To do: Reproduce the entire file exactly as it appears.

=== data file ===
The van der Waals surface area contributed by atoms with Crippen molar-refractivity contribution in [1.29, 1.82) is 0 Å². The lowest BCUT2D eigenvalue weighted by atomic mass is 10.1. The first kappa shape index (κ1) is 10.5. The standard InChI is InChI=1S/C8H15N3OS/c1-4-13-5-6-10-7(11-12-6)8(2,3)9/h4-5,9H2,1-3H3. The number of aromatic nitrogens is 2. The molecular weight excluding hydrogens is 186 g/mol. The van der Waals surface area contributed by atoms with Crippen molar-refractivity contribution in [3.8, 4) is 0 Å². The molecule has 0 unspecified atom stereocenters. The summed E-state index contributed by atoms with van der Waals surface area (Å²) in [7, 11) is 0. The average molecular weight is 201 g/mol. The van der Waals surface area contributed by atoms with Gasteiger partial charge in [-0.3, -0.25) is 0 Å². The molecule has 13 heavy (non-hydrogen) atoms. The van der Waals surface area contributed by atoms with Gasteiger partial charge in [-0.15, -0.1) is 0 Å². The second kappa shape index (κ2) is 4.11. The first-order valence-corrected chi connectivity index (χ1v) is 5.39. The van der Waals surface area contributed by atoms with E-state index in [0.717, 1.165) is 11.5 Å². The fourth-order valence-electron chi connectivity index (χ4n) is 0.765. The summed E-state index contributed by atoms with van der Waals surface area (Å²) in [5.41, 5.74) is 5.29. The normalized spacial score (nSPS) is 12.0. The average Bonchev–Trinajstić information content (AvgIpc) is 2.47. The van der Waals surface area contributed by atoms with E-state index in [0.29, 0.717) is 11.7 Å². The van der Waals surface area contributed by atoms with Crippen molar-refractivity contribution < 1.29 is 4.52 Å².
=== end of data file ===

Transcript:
The van der Waals surface area contributed by atoms with Crippen molar-refractivity contribution in [1.29, 1.82) is 0 Å². The lowest BCUT2D eigenvalue weighted by atomic mass is 10.1. The first kappa shape index (κ1) is 10.5. The standard InChI is InChI=1S/C8H15N3OS/c1-4-13-5-6-10-7(11-12-6)8(2,3)9/h4-5,9H2,1-3H3. The number of aromatic nitrogens is 2. The molecular weight excluding hydrogens is 186 g/mol. The van der Waals surface area contributed by atoms with Crippen molar-refractivity contribution in [3.8, 4) is 0 Å². The molecule has 0 unspecified atom stereocenters. The summed E-state index contributed by atoms with van der Waals surface area (Å²) in [7, 11) is 0. The average molecular weight is 201 g/mol. The van der Waals surface area contributed by atoms with Gasteiger partial charge in [-0.3, -0.25) is 0 Å². The molecule has 13 heavy (non-hydrogen) atoms. The van der Waals surface area contributed by atoms with Gasteiger partial charge in [-0.15, -0.1) is 0 Å². The second kappa shape index (κ2) is 4.11. The first-order valence-corrected chi connectivity index (χ1v) is 5.39. The van der Waals surface area contributed by atoms with E-state index in [0.717, 1.165) is 11.5 Å². The fourth-order valence-electron chi connectivity index (χ4n) is 0.765. The summed E-state index contributed by atoms with van der Waals surface area (Å²) in [5.41, 5.74) is 5.29. The normalized spacial score (nSPS) is 12.0. The average Bonchev–Trinajstić information content (AvgIpc) is 2.47. The van der Waals surface area contributed by atoms with E-state index in [0.29, 0.717) is 11.7 Å². The van der Waals surface area contributed by atoms with Crippen molar-refractivity contribution < 1.29 is 4.52 Å².